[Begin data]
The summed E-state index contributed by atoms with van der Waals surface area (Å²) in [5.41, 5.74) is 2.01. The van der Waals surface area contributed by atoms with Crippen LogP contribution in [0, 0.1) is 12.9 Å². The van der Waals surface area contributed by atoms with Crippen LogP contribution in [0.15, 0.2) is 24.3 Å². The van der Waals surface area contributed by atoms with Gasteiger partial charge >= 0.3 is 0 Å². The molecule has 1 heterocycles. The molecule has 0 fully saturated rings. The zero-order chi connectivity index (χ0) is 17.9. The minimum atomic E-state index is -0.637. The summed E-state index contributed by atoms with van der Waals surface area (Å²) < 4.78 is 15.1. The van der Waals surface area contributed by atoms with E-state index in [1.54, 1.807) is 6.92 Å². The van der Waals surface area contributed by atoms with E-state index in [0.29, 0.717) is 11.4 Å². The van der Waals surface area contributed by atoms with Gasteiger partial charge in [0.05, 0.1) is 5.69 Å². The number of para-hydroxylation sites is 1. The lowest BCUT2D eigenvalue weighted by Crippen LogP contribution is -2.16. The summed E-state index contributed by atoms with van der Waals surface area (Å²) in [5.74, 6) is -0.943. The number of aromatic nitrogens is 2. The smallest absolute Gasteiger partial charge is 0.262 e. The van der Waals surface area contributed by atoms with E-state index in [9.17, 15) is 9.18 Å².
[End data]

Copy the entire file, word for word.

The summed E-state index contributed by atoms with van der Waals surface area (Å²) in [5.41, 5.74) is 2.01. The van der Waals surface area contributed by atoms with Crippen LogP contribution in [0, 0.1) is 12.9 Å². The van der Waals surface area contributed by atoms with Crippen LogP contribution in [0.15, 0.2) is 24.3 Å². The van der Waals surface area contributed by atoms with Gasteiger partial charge >= 0.3 is 0 Å². The molecule has 1 heterocycles. The molecule has 0 fully saturated rings. The zero-order chi connectivity index (χ0) is 17.9. The minimum atomic E-state index is -0.637. The summed E-state index contributed by atoms with van der Waals surface area (Å²) < 4.78 is 15.1. The van der Waals surface area contributed by atoms with E-state index in [1.54, 1.807) is 6.92 Å². The van der Waals surface area contributed by atoms with E-state index in [0.29, 0.717) is 11.4 Å². The van der Waals surface area contributed by atoms with Gasteiger partial charge in [0.05, 0.1) is 5.69 Å². The number of para-hydroxylation sites is 1. The lowest BCUT2D eigenvalue weighted by Crippen LogP contribution is -2.16. The summed E-state index contributed by atoms with van der Waals surface area (Å²) in [5.74, 6) is -0.943. The number of aromatic nitrogens is 2. The smallest absolute Gasteiger partial charge is 0.262 e. The van der Waals surface area contributed by atoms with E-state index in [9.17, 15) is 9.18 Å².